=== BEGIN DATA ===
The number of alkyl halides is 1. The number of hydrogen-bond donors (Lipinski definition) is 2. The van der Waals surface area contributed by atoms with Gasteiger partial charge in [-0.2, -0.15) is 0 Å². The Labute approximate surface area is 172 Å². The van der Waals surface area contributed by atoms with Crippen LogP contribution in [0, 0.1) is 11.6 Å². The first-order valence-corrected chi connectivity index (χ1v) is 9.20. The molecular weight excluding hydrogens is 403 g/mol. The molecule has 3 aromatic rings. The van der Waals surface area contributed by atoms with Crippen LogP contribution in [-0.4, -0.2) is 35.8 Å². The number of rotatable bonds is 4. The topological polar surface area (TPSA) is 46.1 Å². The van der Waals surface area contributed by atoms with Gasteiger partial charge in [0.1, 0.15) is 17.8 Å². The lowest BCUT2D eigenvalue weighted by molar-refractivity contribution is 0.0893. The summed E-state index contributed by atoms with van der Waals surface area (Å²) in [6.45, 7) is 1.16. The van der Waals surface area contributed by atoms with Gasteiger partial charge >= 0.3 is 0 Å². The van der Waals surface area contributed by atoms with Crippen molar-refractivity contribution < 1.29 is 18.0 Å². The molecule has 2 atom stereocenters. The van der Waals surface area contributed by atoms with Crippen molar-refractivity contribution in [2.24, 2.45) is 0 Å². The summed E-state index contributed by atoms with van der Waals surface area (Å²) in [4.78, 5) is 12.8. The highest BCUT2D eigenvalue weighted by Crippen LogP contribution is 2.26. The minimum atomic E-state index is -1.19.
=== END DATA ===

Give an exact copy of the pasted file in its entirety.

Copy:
The number of alkyl halides is 1. The number of hydrogen-bond donors (Lipinski definition) is 2. The van der Waals surface area contributed by atoms with Gasteiger partial charge in [-0.2, -0.15) is 0 Å². The Labute approximate surface area is 172 Å². The van der Waals surface area contributed by atoms with Crippen LogP contribution in [0, 0.1) is 11.6 Å². The first-order valence-corrected chi connectivity index (χ1v) is 9.20. The molecular weight excluding hydrogens is 403 g/mol. The molecule has 3 aromatic rings. The van der Waals surface area contributed by atoms with Crippen LogP contribution in [-0.4, -0.2) is 35.8 Å². The number of rotatable bonds is 4. The topological polar surface area (TPSA) is 46.1 Å². The van der Waals surface area contributed by atoms with Gasteiger partial charge in [0.1, 0.15) is 17.8 Å². The lowest BCUT2D eigenvalue weighted by molar-refractivity contribution is 0.0893. The summed E-state index contributed by atoms with van der Waals surface area (Å²) in [6.45, 7) is 1.16. The van der Waals surface area contributed by atoms with Gasteiger partial charge >= 0.3 is 0 Å². The van der Waals surface area contributed by atoms with Crippen molar-refractivity contribution < 1.29 is 18.0 Å². The molecule has 2 atom stereocenters. The van der Waals surface area contributed by atoms with Crippen molar-refractivity contribution in [2.24, 2.45) is 0 Å². The summed E-state index contributed by atoms with van der Waals surface area (Å²) in [4.78, 5) is 12.8. The highest BCUT2D eigenvalue weighted by Crippen LogP contribution is 2.26. The minimum atomic E-state index is -1.19.